Q46            Sir Stephen Timms: Throughout all those things, food bank demand has continued to rise, except when you increased universal credit by £20 a week, and then it dipped. That is why, as I say, we will need to see an improvement in the social security safety net to achieve the eradication that you have held out.

May I mention a couple of current drivers of food bank demand? The local housing allowance is frozen at its 2020 level, so when rent goes up, people have to dip into the rest of their benefits to pay the rent; disabled people depending on equipment obviously have much higher electricity costs at the moment; and 290,000 people claiming disability benefits recently lost eligibility to the warm home discount scheme. I wonder if, with any of those three, there is any prospect of further help being provided.

The Prime Minister: I want to keep giving short answers, but the local housing allowance has increased by a third. That was worth £600-odd for about 1.5 million people.

Sir Stephen Timms: In 2020.

The Prime Minister: That was a very significant cash uplift at the time, which it is appropriate to have maintained. On the warm home discount, from memory it was properly targeted on those who most needed help. I haven’t got the stats to hand, but it was about increasing the means-testing of the benefit and actually delivering it to the people who most needed the help. I recognise the extra costs for those who need devices to help them with disabilities, which is why one of the cost of living payments is £150 for those in receipt of means-tested disability payments. That will sit alongside the pensioner payment and the general cost of living payment especially to take account of the fact that you have just raised.

Q47            Sir Stephen Timms: A final point if I may, Chair. The Work and Pensions Committee today published a report on support for childcare costs in universal credit. You will recognise that supporting the costs of childcare is a big concern for MPs in your party and across the House. At the moment, maximum support for one child is capped at the level that was first set in 2005, at £760 per month. Is it not high time that that cap was uprated?

The Prime Minister: As far as I recall, it is set at 85% of eligible childcare costs are reimbursable. That is quite a high threshold—85%.

Q48            Sir Stephen Timms: But subject to the £760 a month.

The Prime Minister: That is from memory. I do not have the stats, and I will happily get back to you, Stephen. I think there are very few people at the cap. I absolutely appreciate the importance of childcare. I am not sure that the cap is necessarily the thing to focus on, because from memory I think it affects a small number of people. But I will happily have a look.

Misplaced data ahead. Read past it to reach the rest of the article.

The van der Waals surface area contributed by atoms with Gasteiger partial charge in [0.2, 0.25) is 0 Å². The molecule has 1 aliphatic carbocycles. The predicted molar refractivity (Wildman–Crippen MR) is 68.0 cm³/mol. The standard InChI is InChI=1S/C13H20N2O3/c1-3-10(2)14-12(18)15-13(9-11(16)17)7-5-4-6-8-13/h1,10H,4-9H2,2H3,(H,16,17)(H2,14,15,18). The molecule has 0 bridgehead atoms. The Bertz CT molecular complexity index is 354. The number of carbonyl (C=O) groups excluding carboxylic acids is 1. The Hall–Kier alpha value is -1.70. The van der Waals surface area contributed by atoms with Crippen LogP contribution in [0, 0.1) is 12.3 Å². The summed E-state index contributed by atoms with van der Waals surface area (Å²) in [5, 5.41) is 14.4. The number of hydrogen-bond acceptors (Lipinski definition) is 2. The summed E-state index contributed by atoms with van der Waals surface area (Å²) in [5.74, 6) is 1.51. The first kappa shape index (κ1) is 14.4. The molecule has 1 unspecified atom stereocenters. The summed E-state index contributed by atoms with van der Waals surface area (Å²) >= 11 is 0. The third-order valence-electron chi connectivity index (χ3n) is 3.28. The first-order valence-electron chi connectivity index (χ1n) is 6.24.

Sir Stephen Timms: Well, increasingly it is, as costs are rising. Thank you.

Chair: May I bring in Robin Walker, Chair of the Education Committee, very briefly on the matter of childcare?

Q49            Mr Walker: Thank you, Chair. Prime Minister, you have said that inactivity is one of the big issues that has arisen since your time as Chancellor, and is one of the big challenges that we face. Do you agree that better supporting childcare is one way of combating that, by bringing people back into the workplace and supporting people?

With that in mind, the tax-free childcare, which is supported by the Treasury, has been taken up for only about one in five of the children who are eligible for childcare, and of those who have opened accounts for tax-free childcare only about half use them. Is that a concern for you?

The Prime Minister: Yes. I started work on that when I was Chancellor, and work is ongoing on how to improve the take-up of existing childcare offers, which are not always well understood, particularly tax-free childcare and the accounts that you mention, Robin. That work is ongoing. I think we are changing the promotional material, how we explain it and how easy it is for people to access, and what they can use it on.

To make the obvious comment, of course there is always work to do. We do have one of the lowest rates of inactivity among women. Female participation in the labour force in the UK has gone up far more than in most other countries. Other people ask us how we have done that. There is of course more to do, which is why we continue to refine and improve the childcare offers.

Q50            Mr Walker: The early years have become a more and more important part of education and our understanding of the benefits of investment in the early years has improved over time. The IFS recently confirmed that early years spending has gone up, unlike other parts of education spending over the past 10 years. Do you think that trend is likely to continue?

The Prime Minister: Certainly if I have anything to do with it. Early years are very important, which is why as Chancellor I prioritised funding them in the last spending review that I did. In particular, I thought the work that Andrea Leadsom had done was instructive, and I have asked her to carry on doing that. That work is being rolled out across local authorities. You are right to say that all the evidence is clear that if we can intervene earlier and support children earlier, it makes a big difference. We cannot reorient the system overnight, but incrementally directing more resource there is a good and sensible thing to do.

Chair: Catherine McKinnell of the Petitions Committee.

Q51            Catherine McKinnell: Thank you, Chair. Prime Minister, to pick you up on a comment you made about increasing women’s participation in the workforce. Are you aware that the number of women between the ages of 25 and 39 dropping out of the workforce is going up, not down? It is increasing, and all the progress that has been made in this country over many years is actually going backwards on that front. You should look at those statistics very carefully.